So hard to do right; so easy to do like this:
For an instant, I saw the golden ring on his drumming fingers. A five-pointed star was engraved on the ring that Dr Albert Fowler was no longer wearing when I found his body locked in the upstairs bedroom. Here was the missing piece in the puzzle.
The revelation hit me like an ice-water enema.
And now I suppose I will spend months looking for an opportunity to use this analogy in conversation. Better yet, in an interview. “What would you say, professor, to the results of this experiment? Would you not say they hit your theory like an ice-water enema?”
Or in Parliament: “Would my right honourable friend agree that the results of the latest polls must have hit his party like an ice-water enema?”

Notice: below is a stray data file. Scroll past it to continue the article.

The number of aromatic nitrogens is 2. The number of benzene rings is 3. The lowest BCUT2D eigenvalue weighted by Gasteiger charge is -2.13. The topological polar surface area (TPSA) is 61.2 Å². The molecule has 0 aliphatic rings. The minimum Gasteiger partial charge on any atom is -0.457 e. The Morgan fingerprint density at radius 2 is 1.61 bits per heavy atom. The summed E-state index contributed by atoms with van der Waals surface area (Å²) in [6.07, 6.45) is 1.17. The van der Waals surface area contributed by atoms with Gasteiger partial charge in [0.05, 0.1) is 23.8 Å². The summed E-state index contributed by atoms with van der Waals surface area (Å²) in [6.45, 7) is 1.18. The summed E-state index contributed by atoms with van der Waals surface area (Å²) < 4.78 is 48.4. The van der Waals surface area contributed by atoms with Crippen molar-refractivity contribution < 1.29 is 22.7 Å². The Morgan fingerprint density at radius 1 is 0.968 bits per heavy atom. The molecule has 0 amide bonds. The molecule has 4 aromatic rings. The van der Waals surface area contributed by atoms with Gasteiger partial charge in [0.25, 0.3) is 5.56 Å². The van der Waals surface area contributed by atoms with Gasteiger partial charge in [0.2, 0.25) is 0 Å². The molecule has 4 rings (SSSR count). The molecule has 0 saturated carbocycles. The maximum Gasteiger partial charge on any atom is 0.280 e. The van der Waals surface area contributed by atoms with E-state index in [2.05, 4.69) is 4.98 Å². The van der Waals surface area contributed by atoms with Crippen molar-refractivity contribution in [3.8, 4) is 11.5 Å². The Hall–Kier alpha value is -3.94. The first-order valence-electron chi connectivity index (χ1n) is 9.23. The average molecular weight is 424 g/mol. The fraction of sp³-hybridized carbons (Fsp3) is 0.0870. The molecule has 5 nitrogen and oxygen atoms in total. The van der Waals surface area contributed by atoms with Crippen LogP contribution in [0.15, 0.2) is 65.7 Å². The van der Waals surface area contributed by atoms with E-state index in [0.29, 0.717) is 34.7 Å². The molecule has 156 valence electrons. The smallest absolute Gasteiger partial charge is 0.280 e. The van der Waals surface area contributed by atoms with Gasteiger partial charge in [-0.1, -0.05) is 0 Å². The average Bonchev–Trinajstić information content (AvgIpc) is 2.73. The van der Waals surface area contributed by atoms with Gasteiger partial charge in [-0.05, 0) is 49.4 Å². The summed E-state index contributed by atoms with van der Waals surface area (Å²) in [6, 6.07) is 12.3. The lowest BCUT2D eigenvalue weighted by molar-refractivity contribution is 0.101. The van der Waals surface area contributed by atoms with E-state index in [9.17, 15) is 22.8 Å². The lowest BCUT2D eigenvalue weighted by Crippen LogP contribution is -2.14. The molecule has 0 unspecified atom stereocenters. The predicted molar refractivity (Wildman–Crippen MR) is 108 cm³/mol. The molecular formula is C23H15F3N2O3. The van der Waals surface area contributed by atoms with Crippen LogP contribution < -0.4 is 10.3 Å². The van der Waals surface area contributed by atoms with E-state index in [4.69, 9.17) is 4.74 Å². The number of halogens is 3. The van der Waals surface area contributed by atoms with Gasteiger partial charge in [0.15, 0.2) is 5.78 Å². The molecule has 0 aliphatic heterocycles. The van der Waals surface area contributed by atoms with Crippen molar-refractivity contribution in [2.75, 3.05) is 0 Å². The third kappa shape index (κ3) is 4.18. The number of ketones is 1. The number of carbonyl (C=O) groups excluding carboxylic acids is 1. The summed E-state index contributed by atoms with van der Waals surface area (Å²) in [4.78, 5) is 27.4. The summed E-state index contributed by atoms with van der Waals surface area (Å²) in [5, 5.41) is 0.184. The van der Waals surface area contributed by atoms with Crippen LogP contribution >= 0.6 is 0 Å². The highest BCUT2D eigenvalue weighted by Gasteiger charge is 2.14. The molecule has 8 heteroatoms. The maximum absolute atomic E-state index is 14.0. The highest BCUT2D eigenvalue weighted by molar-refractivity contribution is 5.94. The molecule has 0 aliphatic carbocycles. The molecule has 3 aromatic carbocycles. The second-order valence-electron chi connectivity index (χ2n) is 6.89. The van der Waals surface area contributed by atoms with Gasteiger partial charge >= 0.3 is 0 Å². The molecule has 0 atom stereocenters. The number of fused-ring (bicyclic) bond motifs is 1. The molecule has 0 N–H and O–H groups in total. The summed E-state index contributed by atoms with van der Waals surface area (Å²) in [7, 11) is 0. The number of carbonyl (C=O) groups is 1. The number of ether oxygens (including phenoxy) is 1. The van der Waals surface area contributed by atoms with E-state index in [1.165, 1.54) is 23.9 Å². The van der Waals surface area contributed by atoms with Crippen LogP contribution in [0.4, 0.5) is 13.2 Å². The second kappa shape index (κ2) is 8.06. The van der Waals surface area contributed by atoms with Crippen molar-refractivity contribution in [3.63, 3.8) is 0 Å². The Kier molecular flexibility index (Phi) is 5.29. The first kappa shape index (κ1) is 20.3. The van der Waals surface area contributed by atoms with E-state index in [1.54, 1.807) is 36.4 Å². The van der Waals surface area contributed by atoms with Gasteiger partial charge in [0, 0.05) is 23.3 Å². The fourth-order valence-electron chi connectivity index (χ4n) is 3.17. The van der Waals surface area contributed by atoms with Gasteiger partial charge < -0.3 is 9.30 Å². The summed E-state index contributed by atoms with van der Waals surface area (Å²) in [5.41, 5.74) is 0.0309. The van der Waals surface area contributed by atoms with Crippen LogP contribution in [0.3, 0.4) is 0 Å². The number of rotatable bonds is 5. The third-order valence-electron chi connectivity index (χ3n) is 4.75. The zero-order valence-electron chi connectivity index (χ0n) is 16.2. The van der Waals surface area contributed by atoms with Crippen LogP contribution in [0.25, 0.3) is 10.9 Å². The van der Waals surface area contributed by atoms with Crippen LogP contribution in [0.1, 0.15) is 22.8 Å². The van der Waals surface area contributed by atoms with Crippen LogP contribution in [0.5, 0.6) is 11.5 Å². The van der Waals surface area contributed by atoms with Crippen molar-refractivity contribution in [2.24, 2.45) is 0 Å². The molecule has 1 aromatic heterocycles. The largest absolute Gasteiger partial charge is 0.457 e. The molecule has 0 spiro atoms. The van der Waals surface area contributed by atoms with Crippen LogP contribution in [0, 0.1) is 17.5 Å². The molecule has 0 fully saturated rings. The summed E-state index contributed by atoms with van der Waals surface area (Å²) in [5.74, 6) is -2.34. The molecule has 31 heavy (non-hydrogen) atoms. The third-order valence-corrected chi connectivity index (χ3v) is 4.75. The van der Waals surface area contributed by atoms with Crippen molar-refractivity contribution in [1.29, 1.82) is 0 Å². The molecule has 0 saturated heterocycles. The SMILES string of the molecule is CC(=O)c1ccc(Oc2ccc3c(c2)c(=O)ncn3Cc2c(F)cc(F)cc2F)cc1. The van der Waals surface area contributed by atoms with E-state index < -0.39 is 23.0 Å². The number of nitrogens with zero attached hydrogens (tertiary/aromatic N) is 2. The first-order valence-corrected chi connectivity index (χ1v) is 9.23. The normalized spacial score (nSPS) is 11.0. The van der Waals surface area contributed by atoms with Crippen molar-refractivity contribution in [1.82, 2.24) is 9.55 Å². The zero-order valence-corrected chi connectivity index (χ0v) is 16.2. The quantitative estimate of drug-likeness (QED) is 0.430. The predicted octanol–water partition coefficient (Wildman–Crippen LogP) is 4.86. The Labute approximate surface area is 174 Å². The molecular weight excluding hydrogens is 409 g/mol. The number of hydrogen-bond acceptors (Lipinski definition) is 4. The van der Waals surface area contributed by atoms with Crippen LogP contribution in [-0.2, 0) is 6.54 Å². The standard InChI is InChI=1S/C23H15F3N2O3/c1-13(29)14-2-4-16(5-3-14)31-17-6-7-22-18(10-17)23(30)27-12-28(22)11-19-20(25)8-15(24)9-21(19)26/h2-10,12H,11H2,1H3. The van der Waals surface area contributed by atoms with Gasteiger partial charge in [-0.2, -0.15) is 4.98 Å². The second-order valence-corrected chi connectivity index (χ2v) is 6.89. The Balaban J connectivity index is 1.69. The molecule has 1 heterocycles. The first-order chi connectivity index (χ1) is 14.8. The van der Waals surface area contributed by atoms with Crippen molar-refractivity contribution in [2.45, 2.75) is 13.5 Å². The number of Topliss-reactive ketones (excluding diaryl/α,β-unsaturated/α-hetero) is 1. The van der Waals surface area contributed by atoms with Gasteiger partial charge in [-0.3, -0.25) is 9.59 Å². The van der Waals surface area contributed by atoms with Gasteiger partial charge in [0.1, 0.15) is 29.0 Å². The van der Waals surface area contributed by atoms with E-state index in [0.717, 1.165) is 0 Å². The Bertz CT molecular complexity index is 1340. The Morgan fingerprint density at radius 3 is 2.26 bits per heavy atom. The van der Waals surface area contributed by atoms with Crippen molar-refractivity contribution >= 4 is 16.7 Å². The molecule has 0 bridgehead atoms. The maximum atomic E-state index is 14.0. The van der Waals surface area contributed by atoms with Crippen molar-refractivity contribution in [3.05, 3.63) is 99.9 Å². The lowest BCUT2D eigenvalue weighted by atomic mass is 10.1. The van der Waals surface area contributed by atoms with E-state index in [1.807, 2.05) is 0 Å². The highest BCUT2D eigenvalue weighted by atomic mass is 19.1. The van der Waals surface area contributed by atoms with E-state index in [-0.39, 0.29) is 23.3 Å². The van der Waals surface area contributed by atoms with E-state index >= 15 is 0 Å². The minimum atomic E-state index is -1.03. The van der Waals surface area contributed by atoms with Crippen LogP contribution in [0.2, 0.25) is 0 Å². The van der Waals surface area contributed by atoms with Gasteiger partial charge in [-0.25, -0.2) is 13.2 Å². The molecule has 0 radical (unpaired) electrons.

The quote comes form an otherwise amusing bit of hokum called Falling Angel by the American thriller writer William Hjortsberg, whose name raises an interesting question. How do Americans pronounce it? I know perfectly well how to pronounce it in Swedish, where the name means “Stag mountain” but I wouldn’t have clue how to say it in English. Jortsburg?
The best modern Chandler pastiche I know is still Loren D Estelman’s Whiskey River, about Detroit in the prohibition. There are frozen lakes there, and assholes, but no frozen assholes.